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Ballot Initiatives Rise As a Route Around Legislative Gridlock

Term limits, finance reform put in voters' hands

Direct democracy" is catching on as never before.

Voters in 24 states will face a record number of ballot initiatives on Nov. 5, ranging from term limits and campaign finance reform to hunting techniques and cleanup of the Everglades.

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The initiatives are significant not only for changes they bring to the states, but also for the signals they send to Capitol Hill. In the past 10 years, the number of ballot initiatives has more than doubled - from 41 in 1986 to 93 this year - a clear signal of frustration with traditional representative democracy.

"The public tends to be very skeptical of government these days, and it has become increasingly aware of how the initiative process works," says Joan Ponessa of the Public Affairs Research Institute in Princeton, N.J. "More groups have decided that if they can't get [what they want] through the legislature, they'll put it on the ballot."

In fact, it isn't just average citizens who are crafting initiatives. At times, millions of dollars are required to get the public's attention and battle opponents, thus inviting the special-interest groups and money that some initiatives are aimed at curbing.

The highest-profile measure is the California Civil Rights Initiative, which would erase most affirmative-action programs here. If it passes, as expected, other states are likely to follow suit - and it could spawn efforts in the next Congress to curb federal race- and gender-based programs. The effects of California's last referendum blockbuster, Proposition 187, denying most state aid to illegal immigrants, was seen in both federal welfare and immigration reforms.

This year's ballot smorgasbord also features a new approach by the term-limits lobby. In 1995, the Supreme Court ruled that federal term limits would require an amendment to the Constitution. But advocates fear both houses of Congress would never pass an amendment without a strong nudge from voters.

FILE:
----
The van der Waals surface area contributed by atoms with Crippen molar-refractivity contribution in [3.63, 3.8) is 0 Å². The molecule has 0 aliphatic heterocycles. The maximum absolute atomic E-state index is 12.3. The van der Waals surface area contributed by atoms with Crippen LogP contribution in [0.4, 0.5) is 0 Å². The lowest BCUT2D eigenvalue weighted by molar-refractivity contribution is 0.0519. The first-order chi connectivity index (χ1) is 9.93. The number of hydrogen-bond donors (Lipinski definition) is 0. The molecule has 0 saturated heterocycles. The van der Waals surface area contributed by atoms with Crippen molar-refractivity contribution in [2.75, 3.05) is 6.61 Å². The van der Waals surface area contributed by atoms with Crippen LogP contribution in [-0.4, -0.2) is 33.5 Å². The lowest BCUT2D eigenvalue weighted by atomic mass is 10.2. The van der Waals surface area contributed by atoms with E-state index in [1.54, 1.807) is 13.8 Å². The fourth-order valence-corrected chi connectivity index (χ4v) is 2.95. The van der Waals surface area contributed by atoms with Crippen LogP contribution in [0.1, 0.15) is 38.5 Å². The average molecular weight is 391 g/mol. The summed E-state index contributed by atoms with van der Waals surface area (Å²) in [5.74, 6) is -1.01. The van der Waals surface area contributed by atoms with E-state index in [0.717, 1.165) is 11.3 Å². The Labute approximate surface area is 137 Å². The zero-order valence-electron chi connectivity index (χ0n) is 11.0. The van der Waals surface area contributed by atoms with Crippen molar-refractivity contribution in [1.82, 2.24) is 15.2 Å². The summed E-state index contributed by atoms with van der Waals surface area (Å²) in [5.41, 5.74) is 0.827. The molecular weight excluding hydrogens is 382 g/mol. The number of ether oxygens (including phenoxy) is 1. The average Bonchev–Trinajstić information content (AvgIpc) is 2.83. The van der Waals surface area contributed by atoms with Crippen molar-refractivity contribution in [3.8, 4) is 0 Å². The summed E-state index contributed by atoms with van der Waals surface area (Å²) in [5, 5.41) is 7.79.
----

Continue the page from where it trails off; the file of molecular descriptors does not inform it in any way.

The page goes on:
So activists have borrowed from the technique used early this century to gain direct election of senators: Printing a candidate's position on the issue directly next to his name on the ballot. In the case of term limits, voters in 14 states will decide whether they want candidates who have voted against term limits to have a ballot notation next time that says "disregarded voter instruction on term limits."

"The idea here is, how do you get members of Congress to vote against their own self-interest?" asks Jonathan Ferry, communications director for US Term Limits, which will spend $10 million to pass the initiatives. "This says to members, 'Look, if you play the games you played in the past, you're not gonna be able to hide.' "

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In opinion polls, voters support term limits, but it remains unclear just how hard voters are clamoring for them. Still, all 14 initiatives - worded almost identically - are expected to pass.

But the League of Women Voters is fighting back. "We believe that issues should definitely be a part of the campaign, but that they should not be part of the ballot," says Becky Cain, the League's president. She adds that term limits are unnecessary, because we already have them: elections.

Campaign finance reform for state and local races appears on the ballot in six states: California, Maine, Montana, Colorado, Arkansas, and Nevada. Maine voters will be offered the most far-reaching campaign-finance reform, with provisions for public financing of campaigns.

IN California, two competing reforms have been put forward. One would require candidates to raise at least 75 percent of donations from their own constituents, ban corporate and union contributions, and limit donations to $100. The other would limit contributions to state and local candidates, create incentives to limit spending, and ban contributions from lobbyists.

Besides Florida, environmental measures appear on the ballot in New York and in Maine. New Yorkers will vote on a $1.5 billion bond for environmental cleanup, and Mainers will deal with clear-cut logging.

The Florida measures, over how to clean up the Everglades, tread in the sticky area of taxation, and thus have spilled into the presidential campaign for this key battleground state. One measure would amend the Florida Constitution to levy a penny of tax on every pound of raw sugar produced in the state, a concept President Clinton supports and GOP nominee Bob Dole opposes. Another Florida Everglades initiative would require that polluters pay, and a third measure would set up a restoration trust fund.

This battle, like that over term limits, demonstrates another truth about so-called citizen-initiated ballot initiatives: As high-stakes issues are turned directly over to voters, they have less the feel of home-grown efforts and more the flavor of professional political campaigns. One group alone, Save Our Everglades, plans to spend $10 million, much of it for television advertising.

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